Business success is mostly a series of making the right decisions. This can range from having a solid business plan to creating a smart reaction to a crisis. However, the biggest difference-maker on a daily basis is how well you are allocating the resources you have. The main goal here is to always get a positive return on investment (ROI) in anything that you do. Investing in a new piece of software? Make sure that the new business it brings in is worth the money. Are you hiring new employees? Make sure the onboarding time is paid back tenfold in the efficiency you get later on. So, how do you determine whether the ROI is worth it or not? This all stems from knowing how to measure ROI, and we’re here to help you get started.
The Need For ROI Measurement
Before discussing how to measure ROI, let’s talk about what makes it so important.
- Most small businesses fail due to cash flow problems. Knowing your possible ROI ensures that you don’t take a major cash flow hit for minimal payoff.
- ROI allows employees to buy into your decisions more. Saying you’re doing something because it will have tangible benefits later will get people excited.
- ROI can ensure maximum efficiency. You don’t want to start a new initiative that will cost you a lot of time if you aren’t going to see many benefits from it.
How To Measure ROI
Most people talking about ROI mainly focus on it in terms of finances. This is a fair assessment to make, but we recommend looking at how to measure ROI in a more rounded sense. Any business expense that you make represents some form of investment. As a result, you want to make sure that a decision you make isn’t just saving you money but paying off in other ways. Here’s a look at how a single decision can impact ROI in multiple ways.
For example, let’s say you are thinking about changing your office location because the area’s rent is too high. The financial return on investment seems pretty straightforward. After all, you pay less in rent every month, which means more money to shore up your cash flow or put towards other areas. However, you want to make sure it provides a full return on investment for you. Here are a few areas that could be impacted by your decision.
- A move may put your building further away from where your employees live, giving them a longer commute. This may cause them to be late for work more often or potentially want to leave.
- Moving your business out of a major commercial hub may lose you potential clients, depending on your industry.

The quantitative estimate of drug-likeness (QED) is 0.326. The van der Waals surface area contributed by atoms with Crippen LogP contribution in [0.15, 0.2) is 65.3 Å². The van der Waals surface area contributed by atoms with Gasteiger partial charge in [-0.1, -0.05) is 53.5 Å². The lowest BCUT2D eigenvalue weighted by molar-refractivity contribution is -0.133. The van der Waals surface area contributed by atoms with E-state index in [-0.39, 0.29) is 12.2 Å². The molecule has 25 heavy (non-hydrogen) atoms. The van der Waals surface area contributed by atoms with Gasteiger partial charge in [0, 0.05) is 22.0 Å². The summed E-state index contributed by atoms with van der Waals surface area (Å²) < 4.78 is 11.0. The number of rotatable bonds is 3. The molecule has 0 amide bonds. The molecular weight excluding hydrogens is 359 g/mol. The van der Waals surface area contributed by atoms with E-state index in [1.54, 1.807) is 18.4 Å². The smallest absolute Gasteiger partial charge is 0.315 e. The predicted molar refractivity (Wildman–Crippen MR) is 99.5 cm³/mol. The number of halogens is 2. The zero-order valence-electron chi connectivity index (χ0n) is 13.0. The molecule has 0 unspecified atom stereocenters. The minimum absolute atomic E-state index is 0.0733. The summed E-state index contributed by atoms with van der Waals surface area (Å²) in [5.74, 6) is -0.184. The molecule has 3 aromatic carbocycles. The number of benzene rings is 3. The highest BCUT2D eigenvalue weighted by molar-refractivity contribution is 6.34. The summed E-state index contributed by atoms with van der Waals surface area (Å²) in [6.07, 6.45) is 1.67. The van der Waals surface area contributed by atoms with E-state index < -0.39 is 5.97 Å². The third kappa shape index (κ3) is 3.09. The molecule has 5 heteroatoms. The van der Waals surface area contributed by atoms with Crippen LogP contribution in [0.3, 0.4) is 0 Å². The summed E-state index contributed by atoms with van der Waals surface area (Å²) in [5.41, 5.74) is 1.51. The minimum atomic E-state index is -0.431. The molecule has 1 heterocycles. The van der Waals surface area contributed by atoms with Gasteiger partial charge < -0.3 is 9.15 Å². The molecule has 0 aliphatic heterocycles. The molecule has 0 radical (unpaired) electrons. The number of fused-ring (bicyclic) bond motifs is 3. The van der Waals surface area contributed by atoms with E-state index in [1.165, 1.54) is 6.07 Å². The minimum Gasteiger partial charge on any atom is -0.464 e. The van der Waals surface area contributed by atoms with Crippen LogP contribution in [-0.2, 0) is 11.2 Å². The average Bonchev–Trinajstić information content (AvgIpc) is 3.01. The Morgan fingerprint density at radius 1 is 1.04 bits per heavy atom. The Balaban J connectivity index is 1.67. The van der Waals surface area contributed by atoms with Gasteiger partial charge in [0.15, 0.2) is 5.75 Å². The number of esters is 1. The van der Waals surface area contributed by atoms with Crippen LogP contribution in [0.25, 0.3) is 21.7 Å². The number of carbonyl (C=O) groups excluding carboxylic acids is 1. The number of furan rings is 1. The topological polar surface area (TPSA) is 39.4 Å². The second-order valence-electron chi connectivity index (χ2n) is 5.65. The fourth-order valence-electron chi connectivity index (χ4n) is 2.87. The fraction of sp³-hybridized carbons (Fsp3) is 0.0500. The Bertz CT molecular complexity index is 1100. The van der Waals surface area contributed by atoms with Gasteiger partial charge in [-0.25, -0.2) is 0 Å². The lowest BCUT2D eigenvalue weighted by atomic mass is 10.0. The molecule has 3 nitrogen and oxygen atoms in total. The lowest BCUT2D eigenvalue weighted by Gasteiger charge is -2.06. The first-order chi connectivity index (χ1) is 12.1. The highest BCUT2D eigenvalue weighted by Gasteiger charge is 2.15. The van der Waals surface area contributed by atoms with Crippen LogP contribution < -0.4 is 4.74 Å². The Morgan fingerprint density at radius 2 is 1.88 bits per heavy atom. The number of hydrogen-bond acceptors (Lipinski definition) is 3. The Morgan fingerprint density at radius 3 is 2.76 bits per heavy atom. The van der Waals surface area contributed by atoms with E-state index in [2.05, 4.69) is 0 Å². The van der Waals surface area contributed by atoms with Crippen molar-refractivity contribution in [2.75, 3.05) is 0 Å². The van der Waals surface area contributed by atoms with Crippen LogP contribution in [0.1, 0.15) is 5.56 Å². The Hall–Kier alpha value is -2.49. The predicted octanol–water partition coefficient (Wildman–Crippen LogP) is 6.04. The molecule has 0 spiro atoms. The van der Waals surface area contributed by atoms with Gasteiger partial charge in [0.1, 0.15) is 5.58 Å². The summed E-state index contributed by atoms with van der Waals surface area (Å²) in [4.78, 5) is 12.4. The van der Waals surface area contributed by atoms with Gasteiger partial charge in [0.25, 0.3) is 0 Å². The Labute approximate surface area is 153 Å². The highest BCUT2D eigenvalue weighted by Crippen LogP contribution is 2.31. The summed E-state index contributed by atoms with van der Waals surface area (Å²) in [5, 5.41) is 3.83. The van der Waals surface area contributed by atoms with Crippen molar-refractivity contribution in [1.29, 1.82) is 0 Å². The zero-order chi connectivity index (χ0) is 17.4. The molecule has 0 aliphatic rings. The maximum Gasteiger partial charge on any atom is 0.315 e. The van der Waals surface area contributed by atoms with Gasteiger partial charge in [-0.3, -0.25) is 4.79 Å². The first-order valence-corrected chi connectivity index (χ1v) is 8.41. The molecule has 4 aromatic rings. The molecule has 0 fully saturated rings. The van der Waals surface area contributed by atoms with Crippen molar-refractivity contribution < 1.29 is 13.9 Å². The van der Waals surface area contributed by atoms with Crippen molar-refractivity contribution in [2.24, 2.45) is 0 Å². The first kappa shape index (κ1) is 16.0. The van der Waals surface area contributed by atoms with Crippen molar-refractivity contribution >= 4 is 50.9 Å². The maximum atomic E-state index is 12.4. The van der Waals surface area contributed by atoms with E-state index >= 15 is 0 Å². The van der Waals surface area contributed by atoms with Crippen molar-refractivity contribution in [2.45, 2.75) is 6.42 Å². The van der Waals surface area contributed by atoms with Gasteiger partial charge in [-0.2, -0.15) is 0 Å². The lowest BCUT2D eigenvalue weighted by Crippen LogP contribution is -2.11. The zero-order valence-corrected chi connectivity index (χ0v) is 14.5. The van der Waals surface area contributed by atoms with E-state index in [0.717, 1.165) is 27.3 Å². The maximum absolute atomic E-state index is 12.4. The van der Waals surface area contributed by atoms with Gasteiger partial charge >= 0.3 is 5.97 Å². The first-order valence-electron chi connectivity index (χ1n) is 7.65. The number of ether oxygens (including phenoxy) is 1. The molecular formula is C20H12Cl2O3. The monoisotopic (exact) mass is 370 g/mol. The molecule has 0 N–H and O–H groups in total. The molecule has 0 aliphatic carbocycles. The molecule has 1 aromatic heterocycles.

- A cheaper office building may not be in proximity to certain areas that you enjoyed once before.
- You will still incur costs related to the actual move as well as redecorating the office if needed.
It’s clear how much fallout can come from a single decision. For example, if you lose employees due to a significant office move, the rent you save may not be as great an ROI when you add on the costs of onboarding new employees in terms of money and time. In addition, if these are veteran employees leaving your company, the cost in terms of expertise may be difficult to quantify. Decision-makers in companies need to understand that there’s more than just the bottom line when it comes to profitability. You should measure your ROI based on the following points:
- How much it saves you financially
- If it improves your efficiency
- If it improves the quality of life for employees
- If it opens up your business for new opportunities
Taking a financial hit may be worth it if it boosts you in another area. For example, if you make a financial investment to grow your business and it pays off, you’ll make that investment back soon enough.
From finances to time to employees and other resources, every business expense you make is an investment. The ROI you get is ultimately an indicator of the efficiency and health of your business. As a result, knowing how to measure ROI is a way to indicate how well you perform as a business and whether you need to improve.
In many cases, the best way to improve your ROI is by bringing the perspective and expertise of an outside professional who can introduce new practices and concepts to your team. In the marketing world, an agency like Glint Advertising is ideal. By better understanding your business goals, we can make sure you get more out of every resource investment you make.